Metro completes escalator replacement project at Dupont Circle south entrance
Entrance now open for customer use with three new "transit grade" escalators
Metro General Manager and CEO Richard Sarles joined local officials today to cut the ribbon on three new "transit-grade" escalators at Dupont Circle's south entrance, marking the completion of an 8 ½-month project to improve reliability and safety for customers using the station.
Completed on time and on budget, the replacement project was necessary because the three escalators formerly serving the south entrance were among the least reliable in the Metrorail system. The original manufacturer had gone out of business and the units were "non-standard," thereby making it nearly impossible to find replacement parts to keep them in service.
"This project is just one visible example of how we?re working to improve safety and reliability throughout the entire Metro system," said Sarles. "Thanks to projects like this, along with improved maintenance across the system, we are seeing results. Escalator availability today is above 90 percent, an increase of 8 percent over last year."
Along with the three escalators that were replaced last year at Foggy Bottom, the new escalators at Dupont Circle's south entrance are just the beginning of Metro?s multi-year plan to improve escalator and elevator reliability across the system. Under the plan, 94 escalators are scheduled for full replacement over the next seven years.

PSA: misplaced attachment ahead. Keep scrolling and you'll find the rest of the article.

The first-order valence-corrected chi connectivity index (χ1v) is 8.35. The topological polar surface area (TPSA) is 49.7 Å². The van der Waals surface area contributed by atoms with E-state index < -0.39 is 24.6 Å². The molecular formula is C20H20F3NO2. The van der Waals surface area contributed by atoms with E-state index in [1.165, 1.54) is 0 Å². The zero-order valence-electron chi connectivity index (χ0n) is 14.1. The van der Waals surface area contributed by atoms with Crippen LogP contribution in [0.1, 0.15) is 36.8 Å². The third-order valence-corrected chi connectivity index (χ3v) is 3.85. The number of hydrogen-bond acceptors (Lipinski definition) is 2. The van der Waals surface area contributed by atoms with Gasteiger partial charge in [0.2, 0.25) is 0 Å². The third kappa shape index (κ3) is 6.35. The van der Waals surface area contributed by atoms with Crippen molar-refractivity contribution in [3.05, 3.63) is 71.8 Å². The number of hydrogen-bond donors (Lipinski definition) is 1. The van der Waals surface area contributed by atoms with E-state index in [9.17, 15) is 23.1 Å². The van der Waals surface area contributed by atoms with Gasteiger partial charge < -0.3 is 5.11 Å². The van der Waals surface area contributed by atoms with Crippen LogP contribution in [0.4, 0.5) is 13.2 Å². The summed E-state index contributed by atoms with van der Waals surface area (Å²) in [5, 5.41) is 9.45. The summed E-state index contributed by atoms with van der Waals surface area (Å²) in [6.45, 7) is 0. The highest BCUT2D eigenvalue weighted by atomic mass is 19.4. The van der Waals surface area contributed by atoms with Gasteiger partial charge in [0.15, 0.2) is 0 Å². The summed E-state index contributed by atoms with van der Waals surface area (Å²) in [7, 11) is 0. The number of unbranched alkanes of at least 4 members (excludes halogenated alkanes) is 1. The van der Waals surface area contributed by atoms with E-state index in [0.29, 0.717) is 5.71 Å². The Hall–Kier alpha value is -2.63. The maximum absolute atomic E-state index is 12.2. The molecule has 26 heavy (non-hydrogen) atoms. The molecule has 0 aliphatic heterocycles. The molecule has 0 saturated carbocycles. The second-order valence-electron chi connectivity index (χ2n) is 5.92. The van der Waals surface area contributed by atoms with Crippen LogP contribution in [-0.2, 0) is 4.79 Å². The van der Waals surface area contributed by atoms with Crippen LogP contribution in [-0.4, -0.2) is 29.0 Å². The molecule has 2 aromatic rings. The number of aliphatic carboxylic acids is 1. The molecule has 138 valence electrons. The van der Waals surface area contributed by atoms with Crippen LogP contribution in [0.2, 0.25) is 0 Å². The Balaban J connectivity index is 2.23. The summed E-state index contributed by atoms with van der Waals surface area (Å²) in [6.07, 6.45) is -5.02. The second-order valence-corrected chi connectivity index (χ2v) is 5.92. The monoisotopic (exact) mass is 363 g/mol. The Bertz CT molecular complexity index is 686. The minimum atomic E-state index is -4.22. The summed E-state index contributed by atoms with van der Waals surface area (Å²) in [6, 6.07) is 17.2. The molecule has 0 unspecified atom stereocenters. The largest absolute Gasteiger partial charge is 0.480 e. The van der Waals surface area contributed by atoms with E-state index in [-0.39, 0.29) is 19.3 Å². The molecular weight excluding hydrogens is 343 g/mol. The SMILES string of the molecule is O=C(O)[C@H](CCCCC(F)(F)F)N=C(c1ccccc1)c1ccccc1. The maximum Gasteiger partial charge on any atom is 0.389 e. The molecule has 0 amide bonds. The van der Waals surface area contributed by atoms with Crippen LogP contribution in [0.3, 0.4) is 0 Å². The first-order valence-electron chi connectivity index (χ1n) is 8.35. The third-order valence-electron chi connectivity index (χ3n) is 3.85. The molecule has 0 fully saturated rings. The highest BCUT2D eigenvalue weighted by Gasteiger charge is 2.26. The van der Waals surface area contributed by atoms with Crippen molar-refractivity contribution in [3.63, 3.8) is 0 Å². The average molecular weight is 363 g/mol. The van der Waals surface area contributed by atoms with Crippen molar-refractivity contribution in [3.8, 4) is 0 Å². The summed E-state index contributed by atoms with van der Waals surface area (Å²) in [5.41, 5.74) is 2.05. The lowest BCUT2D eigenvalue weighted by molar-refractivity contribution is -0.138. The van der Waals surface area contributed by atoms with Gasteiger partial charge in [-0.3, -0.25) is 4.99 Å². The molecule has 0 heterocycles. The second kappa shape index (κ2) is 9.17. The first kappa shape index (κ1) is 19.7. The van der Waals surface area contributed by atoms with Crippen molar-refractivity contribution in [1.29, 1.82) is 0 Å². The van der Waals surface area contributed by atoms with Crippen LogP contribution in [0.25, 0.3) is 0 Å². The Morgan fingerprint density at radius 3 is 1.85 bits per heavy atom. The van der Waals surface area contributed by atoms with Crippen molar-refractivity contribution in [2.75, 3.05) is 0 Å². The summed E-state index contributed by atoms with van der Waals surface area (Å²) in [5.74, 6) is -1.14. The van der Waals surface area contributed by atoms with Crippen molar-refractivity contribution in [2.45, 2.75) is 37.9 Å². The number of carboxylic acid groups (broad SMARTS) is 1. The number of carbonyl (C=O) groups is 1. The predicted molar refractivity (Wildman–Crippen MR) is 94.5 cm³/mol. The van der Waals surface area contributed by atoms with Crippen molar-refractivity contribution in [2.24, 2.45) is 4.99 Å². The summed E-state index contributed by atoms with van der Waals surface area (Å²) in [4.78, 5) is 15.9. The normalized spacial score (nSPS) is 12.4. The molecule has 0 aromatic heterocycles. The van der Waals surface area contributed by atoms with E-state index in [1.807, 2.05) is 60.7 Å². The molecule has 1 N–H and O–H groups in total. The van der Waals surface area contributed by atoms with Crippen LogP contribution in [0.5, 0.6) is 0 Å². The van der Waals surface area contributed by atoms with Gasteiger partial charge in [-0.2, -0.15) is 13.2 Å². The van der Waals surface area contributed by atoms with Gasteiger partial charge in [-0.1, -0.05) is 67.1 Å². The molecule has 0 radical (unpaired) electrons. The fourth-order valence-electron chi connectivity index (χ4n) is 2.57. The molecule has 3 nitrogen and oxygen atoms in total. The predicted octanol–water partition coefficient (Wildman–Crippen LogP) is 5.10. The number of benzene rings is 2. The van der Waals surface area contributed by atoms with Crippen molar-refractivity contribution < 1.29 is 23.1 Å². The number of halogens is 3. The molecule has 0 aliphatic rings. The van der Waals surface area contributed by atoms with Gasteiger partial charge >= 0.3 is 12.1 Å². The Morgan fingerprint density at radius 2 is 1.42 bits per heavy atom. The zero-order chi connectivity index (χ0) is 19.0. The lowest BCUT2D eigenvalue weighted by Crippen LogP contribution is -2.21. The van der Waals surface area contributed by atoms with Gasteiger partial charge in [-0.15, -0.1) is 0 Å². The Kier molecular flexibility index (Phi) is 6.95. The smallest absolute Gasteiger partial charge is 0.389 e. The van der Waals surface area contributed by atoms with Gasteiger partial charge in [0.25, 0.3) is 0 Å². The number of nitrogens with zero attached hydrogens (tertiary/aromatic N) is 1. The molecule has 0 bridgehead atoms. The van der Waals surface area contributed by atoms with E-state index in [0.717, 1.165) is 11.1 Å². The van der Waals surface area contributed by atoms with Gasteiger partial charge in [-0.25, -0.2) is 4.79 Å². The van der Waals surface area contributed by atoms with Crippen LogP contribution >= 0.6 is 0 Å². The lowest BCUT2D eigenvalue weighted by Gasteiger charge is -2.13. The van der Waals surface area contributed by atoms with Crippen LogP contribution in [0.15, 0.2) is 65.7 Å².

"Too often, customers who use this station were faced with the unpleasant choice of climbing 85 feet and more than 100 steps to the surface, or turning back and using the north entrance instead," said District of Columbia Councilmember and Metro Board Member Muriel Bowser. "This is an example of the hard work and investment that we are making, together with our regional and federal partners, to improve safety and reliability. We also thank our customers and the station?s neighbors for their patience and understanding during the construction of this important improvement."
In what is considered one of Metro's largest and most complex escalator projects in its history, the agency?s planning and construction forces faced significant engineering challenges. Working in a narrow space with the proportions of a drinking straw, the old escalators, each weighing nearly 55 tons, had to be cut into 24 separate sections and individually moved out of the entrance on three separate cranes. Then each section of the new escalators had to be installed ? 24 sections in all, each traveling on 3 cranes. In total, there were nearly 150 crane ?picks? during the project, many happening late at night with 19th Street closed to vehicular traffic.
At today's event, Sarles thanked Metro customers for their patience. "I realize the closure of this entrance has been inconvenient for our customers and the local businesses in the area, and I thank them for their patience and understanding," he said. "I especially want to acknowledge the Golden Triangle Business Improvement District for partnering with us to minimize customer inconvenience."
News release issued at 12:08 pm, October 21, 2012.